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The Playmaker


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Hi, everyone.

In my two last saves I have played as Arsenal and Newcastle respectively. The Arsenal save is an original (with update as I have Chamakh) and the Newcastle save is an experimental one added £50 to the transfer kitty. (Yes, I know...) In both of those my team has played great. I developed a tactic with Arsenal which I thought wasn't going to work. It looks like this:

GK

DR DC DC DL

DMC

MC MC

AMR

ST ST

DR: Wing-back (auto)

DL: Wing-back (auto)

DC: Ballplaying Defender (stopper)

DC: Central Defender (defend)

DMC: Anchor Man (defend)

MCR: Advanced Playmaker (attack) - Fabregas

MCL: Box-to-box (support)

AMR: Inside Forward (attack)

ST: Poacher (attack)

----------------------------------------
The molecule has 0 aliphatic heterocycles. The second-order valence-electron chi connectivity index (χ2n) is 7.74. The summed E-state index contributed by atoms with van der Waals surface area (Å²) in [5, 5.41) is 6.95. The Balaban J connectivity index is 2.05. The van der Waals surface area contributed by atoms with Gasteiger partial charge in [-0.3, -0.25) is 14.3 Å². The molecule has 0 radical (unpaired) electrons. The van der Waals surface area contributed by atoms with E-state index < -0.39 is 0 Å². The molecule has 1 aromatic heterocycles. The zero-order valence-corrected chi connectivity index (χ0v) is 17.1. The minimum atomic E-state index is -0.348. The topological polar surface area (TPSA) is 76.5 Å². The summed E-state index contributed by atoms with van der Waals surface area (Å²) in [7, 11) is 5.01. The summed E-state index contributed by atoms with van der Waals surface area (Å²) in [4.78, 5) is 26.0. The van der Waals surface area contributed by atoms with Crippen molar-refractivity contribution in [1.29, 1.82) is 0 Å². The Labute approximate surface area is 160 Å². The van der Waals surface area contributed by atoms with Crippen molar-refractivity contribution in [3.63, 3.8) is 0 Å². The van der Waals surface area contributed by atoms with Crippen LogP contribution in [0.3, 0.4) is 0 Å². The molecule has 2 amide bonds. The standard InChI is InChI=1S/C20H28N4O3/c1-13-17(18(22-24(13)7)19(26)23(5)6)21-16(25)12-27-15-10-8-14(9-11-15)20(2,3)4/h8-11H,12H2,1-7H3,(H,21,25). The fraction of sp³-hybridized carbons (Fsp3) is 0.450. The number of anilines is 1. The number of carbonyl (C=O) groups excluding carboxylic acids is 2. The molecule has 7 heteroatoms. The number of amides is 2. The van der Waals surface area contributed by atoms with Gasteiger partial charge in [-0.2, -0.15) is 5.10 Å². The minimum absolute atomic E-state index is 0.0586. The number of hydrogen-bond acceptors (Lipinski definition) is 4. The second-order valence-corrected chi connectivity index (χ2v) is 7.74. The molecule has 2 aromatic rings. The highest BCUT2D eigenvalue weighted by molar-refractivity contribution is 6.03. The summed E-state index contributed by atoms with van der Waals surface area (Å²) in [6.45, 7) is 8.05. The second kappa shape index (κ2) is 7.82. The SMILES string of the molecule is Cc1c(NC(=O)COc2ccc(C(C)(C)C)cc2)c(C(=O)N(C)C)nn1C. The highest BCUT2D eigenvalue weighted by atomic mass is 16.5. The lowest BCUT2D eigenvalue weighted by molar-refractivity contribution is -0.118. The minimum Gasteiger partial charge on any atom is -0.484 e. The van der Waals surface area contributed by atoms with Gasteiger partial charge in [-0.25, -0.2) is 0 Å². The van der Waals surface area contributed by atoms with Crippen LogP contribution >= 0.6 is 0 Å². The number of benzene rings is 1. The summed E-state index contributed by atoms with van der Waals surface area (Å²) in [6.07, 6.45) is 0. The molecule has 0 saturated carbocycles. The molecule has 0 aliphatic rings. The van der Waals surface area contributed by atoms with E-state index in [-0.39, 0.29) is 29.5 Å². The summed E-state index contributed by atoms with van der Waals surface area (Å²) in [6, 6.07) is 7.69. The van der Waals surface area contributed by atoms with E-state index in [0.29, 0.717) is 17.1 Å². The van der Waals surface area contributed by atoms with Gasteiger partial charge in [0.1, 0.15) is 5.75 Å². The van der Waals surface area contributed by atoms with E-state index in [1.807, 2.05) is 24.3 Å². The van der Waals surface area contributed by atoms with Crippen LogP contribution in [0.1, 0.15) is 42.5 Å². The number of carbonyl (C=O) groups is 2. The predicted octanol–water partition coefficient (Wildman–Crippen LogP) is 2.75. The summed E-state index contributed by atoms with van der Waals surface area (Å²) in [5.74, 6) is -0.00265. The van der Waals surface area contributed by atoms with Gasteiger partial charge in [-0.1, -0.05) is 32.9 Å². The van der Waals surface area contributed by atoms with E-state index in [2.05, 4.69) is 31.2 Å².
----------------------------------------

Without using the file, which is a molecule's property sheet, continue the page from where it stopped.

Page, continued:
ST: Complete Forward (support)

I won the league two years in a row, so I have huge success. Fabregas is ticked as a playmaker and I don't have target a man. I play short-passing and slow tempo. My AnM and Boxtobox has passing a few clicks from the left (short) so I would have thought they focus their passing to Fabregas. However Fabregas has few passes and very rarely a rating over 6.8 (maybe 7.2, 7.3 if he has a goal or an assist). When i look at the matches I also see him pass the ball backwards very often, but I want him to tear the oppositions defence open with his passes. Do anyone know what I'm doing wrong here? Is it the supply to Fabregas who is the problem or is it Fabregas settings itself?